ArtsAutosBooksBusinessEducationEntertainmentFamilyFashionFoodGamesGenderHealthHolidaysHomeHubPagesPersonal FinancePetsPoliticsReligionSportsTechnologyTravel

How to Judge Good or Bad, by Word or by the Act?

Updated on November 6, 2020

This is a question for all time, so all I can do is offer my perspective on an answer, and leave an absolute answer to an absolute power. My shortest possible answer is "it depends".

A better short answer is this:

  • First, the interpretation of good or bad is dependent upon the values we each live by, and thus changes from person to person;
  • Second, acts are an immediate and definite statement of one’s perspective or values, while words, especially the written word, tend to provoke thought, discussion, and sometimes understanding.

The long answer follows:


We each evolve our own set of values, in part based on our religious upbringing, our family, our racial heritage, our Country, our governance, and our education. This is rarely a conscious thing where we can explicitly say ‘I value this one thing above the other’, which would be a talent that would allow us to explain our perceived goodness of an action to another who does not quite see it the same way.

The influence each has on us drives our perception of good or bad.

  • For Religion - will the value be strict law, forgiveness, enlightenment, listen to God, listen to Church, love Nature, or something different?
  • For Family - will the value be blood is thicker than water, or will it be black sheep/white sheep? Or again, something different?
  • For Racial Heritage - will the value be White Power? Black Power? Latino Power? Arab Power? Asian Power? Or All Men Are Created Equal?
  • For Country - will it be loyalty to the world, country, region, or community? Which will we each value most?
  • For Governance - do we prefer to live free, controlled, subjugated, or enslaved?
  • For Education - do we prefer to not know about the rest of the world, or do we seek to learn and understand?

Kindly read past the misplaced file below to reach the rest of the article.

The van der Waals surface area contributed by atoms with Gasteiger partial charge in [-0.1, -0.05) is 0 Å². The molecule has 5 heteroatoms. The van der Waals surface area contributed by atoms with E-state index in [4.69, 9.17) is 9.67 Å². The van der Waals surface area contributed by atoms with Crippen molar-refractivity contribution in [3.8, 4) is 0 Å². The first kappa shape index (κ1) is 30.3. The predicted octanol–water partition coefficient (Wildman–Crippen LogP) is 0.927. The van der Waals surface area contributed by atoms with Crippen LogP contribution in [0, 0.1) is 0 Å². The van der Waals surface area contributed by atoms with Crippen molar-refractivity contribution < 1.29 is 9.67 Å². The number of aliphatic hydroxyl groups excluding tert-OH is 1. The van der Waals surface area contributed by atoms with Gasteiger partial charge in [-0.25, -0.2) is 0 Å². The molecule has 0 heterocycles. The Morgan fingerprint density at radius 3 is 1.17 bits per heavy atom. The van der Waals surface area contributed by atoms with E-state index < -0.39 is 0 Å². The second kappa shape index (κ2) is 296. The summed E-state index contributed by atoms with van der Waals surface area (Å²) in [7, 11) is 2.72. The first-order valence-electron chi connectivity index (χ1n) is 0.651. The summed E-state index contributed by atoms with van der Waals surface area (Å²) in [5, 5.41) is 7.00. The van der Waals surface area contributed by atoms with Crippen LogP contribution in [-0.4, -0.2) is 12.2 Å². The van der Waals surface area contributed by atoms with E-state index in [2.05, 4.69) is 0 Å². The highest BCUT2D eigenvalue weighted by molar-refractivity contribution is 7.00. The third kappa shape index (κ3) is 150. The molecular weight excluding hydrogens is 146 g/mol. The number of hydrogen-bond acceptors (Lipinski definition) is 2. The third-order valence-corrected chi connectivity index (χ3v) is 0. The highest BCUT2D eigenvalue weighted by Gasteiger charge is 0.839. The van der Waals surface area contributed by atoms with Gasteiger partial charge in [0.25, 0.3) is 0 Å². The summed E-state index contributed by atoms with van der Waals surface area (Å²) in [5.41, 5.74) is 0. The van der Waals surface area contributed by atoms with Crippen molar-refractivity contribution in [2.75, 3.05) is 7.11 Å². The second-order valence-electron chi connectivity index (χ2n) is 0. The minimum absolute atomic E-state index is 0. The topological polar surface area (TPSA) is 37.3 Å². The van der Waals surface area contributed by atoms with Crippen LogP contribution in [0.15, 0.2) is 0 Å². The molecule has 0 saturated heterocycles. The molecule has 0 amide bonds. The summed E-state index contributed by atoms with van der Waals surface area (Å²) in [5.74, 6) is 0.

All of these drive our own inner values and our individual perceptions of good and evil. We all make choices amongst these values. We rank their importance to each of us differently. We interpret them in different ways. This is what leads to differences in the perception of good and evil.

Actions Speak Louder Than Words?


Because of our underlying values, an act perceived as good by one person may be perceived as bad by another. Usually the roles are fairly straight forward, the person performing an act rarely perceives themselves as bad, while an unimpaired person observing the act will make an internal almost subconscious judgment based on all the factors listed above. (Note that I’m purposefully leaving out the influence of brainwash or cool-aid for this discussion, which prompted the article).

Acts tend to have an immediate effect in some way, an effect that may be overcome in some part by perception of a later act of justice, retribution, compensation, or forgiveness. Acts (or collected acts) also can have a lasting effect in cultural memory, for example, Moses at Mt.Sinai, Christ on the Cross, the Holocaust, or in my case, the violence of the sixties. The acts that are important to us individually; will again, be dependent upon how we adopt the values described above.